3 months ago

May Lotito wrote:Plants burning and soft growth indicate that the compost is too rich in nitrogen. But before you make other changes, can you tell us some more details? For example, how does the compost look like? Is it still coarse in texture? Do you plant straight in it? Sometimes if the lignocellulose is not broken down enough and the product has too much air space, plant roots can dry up quickly in a hot or windy day. And the wilting may be confused with fertilizer burn.



Hi May,
I think I was wrong about the burning.  I just looked up nitrogen burn, and the pics were different from what I saw.  I think the plant got wind-burn, because my backyard is like a wind tunnel in the spring, and the leaves were just coming out on my grape.   See pic below.

Since the shavings weren't broken down much, I just topdressed.  Put about an inch over the whole back yard.  It looked like good, rich, black earth with shavings in it.
3 months ago

Timothy Norton wrote:We are starting to thaw where I am at, allegedly I should be seeing some 50F in about a week!



Wow, in Feb???  I'm surprised.  Weather sure has changed in 40 years!

I'm surprised, it sounds like you are doing what you need to do. I have been stirring a pile of chicken bedding and I can see the manure dissipating a bit faster than all of the shavings. I also have some fungal action going on but my pile is just a pile on the ground tucked in a out of sight corner. You could always add your household scraps to that pile if you wanted too but it shouldn't be burning your plants.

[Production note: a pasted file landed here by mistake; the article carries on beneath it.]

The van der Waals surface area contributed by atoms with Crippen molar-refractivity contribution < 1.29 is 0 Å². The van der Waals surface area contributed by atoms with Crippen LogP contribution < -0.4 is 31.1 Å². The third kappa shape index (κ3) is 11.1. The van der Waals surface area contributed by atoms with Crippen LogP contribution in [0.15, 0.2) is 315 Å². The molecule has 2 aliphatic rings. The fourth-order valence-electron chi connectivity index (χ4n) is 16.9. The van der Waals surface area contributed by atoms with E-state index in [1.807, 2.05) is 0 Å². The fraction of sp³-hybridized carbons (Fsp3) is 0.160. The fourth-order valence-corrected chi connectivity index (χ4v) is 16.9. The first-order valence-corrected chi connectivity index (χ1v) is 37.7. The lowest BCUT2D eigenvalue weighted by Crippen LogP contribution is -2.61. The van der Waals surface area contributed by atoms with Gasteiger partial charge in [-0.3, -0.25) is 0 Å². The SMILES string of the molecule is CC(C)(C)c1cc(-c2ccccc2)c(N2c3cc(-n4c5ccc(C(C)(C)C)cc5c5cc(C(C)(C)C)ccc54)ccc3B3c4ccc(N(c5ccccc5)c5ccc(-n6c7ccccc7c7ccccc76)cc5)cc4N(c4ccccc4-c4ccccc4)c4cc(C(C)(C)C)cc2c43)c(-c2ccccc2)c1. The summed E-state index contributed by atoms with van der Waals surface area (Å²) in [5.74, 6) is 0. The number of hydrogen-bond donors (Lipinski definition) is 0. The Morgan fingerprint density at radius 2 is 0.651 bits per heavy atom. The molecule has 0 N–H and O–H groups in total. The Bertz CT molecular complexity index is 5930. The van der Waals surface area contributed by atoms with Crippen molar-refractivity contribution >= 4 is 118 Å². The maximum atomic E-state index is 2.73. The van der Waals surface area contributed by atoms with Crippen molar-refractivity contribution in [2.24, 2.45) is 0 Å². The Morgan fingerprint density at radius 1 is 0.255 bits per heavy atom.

I had fungal action, too.  Even had mushrooms growing in there!  I'm guessing it was burning---maybe just rank growth?  Is there a picture of what nitrogen burn looks like?


3 months ago

Anne Miller wrote:I would suggest adding green material to equal the other amount.

There is a formula here on the forum.  I could not find the post I was looking for though this might help:

Abraham said, The right proportion depends on what you are going to grow. For veggies, 5% black, 45% green, 50% brown is a good start. You will notice that the final compost is more brown coloured than black if you use these proportions.



https://permies.com/t/232708/composting/Gallon-Composter-Full#2146378



Green is vegetable scraps and fresh leaves?
Brown is the hemp and shavings?
Black is the poop?
3 months ago

Timothy Norton wrote:If you are experiencing compost that is burning plants, that means it is not ready to be applied. You probably still have some hot semi-compost on your hands!

What is your composting process? Are you turning it regularly?



Hey Tim!

I was putting it in one of those black plastic bell-shaped composting bins, watering and turning regularly.  Which was very hard to do because of the design of the thing.  The poop was completely broken down with no smell, but the shavings weren't.  

How are things up in the frozen north?
3 months ago
Hi all,
I have a lot of waste from my quail and chickens that I compost.  It's mostly poop and hemp  and shavings.  Even after composting for 6 months, it can burn some plants, and it can also cause soft growth that gets attacked by aphids.  I'm thinking it probably needs to be balanced out in some way with something like bone meal?  Any ideas as to what can be added to it so it's not just a huge shot of nitrogen?
3 months ago

Aaron Yarbrough wrote:

Hi Laurel,